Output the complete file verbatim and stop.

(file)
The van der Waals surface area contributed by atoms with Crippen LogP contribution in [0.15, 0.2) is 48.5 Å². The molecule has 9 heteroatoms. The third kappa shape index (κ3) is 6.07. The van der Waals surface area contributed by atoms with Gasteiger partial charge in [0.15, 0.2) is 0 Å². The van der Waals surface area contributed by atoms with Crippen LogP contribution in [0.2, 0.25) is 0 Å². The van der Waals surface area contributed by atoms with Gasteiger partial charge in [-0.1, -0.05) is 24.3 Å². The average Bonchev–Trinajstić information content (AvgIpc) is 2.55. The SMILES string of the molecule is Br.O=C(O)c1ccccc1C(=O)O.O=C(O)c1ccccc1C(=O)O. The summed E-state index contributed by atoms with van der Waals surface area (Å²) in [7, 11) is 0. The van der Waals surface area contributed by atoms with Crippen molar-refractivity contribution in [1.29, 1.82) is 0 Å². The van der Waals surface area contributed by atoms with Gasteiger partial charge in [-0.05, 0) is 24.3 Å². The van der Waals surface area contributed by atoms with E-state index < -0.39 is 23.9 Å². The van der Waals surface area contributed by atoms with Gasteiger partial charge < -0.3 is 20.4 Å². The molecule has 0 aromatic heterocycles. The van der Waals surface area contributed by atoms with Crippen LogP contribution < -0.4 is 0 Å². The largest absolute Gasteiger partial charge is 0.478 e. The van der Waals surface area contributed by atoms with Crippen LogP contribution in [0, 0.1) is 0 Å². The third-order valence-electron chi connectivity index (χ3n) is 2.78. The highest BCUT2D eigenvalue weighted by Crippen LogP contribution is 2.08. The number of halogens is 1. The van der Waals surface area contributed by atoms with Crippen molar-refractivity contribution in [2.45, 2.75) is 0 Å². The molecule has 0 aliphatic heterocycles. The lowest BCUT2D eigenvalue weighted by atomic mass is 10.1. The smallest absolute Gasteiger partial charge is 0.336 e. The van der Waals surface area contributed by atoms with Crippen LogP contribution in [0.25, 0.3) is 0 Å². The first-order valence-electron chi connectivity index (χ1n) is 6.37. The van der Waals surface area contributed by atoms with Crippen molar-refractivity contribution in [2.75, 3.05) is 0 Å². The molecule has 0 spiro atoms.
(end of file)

The van der Waals surface area contributed by atoms with Crippen LogP contribution in [0.15, 0.2) is 48.5 Å². The molecule has 9 heteroatoms. The third kappa shape index (κ3) is 6.07. The van der Waals surface area contributed by atoms with Gasteiger partial charge in [0.15, 0.2) is 0 Å². The van der Waals surface area contributed by atoms with Crippen LogP contribution in [0.2, 0.25) is 0 Å². The van der Waals surface area contributed by atoms with Gasteiger partial charge in [-0.1, -0.05) is 24.3 Å². The average Bonchev–Trinajstić information content (AvgIpc) is 2.55. The SMILES string of the molecule is Br.O=C(O)c1ccccc1C(=O)O.O=C(O)c1ccccc1C(=O)O. The summed E-state index contributed by atoms with van der Waals surface area (Å²) in [7, 11) is 0. The van der Waals surface area contributed by atoms with Crippen molar-refractivity contribution in [1.29, 1.82) is 0 Å². The van der Waals surface area contributed by atoms with Gasteiger partial charge in [-0.05, 0) is 24.3 Å². The van der Waals surface area contributed by atoms with E-state index < -0.39 is 23.9 Å². The van der Waals surface area contributed by atoms with Gasteiger partial charge < -0.3 is 20.4 Å². The molecule has 0 aromatic heterocycles. The van der Waals surface area contributed by atoms with Crippen LogP contribution < -0.4 is 0 Å². The largest absolute Gasteiger partial charge is 0.478 e. The van der Waals surface area contributed by atoms with Crippen LogP contribution in [0, 0.1) is 0 Å². The third-order valence-electron chi connectivity index (χ3n) is 2.78. The highest BCUT2D eigenvalue weighted by Crippen LogP contribution is 2.08. The number of halogens is 1. The van der Waals surface area contributed by atoms with Crippen molar-refractivity contribution in [2.45, 2.75) is 0 Å². The molecule has 0 aliphatic heterocycles. The lowest BCUT2D eigenvalue weighted by atomic mass is 10.1. The smallest absolute Gasteiger partial charge is 0.336 e. The van der Waals surface area contributed by atoms with Crippen LogP contribution in [0.25, 0.3) is 0 Å². The first-order valence-electron chi connectivity index (χ1n) is 6.37. The van der Waals surface area contributed by atoms with Crippen molar-refractivity contribution in [2.75, 3.05) is 0 Å². The molecule has 0 spiro atoms.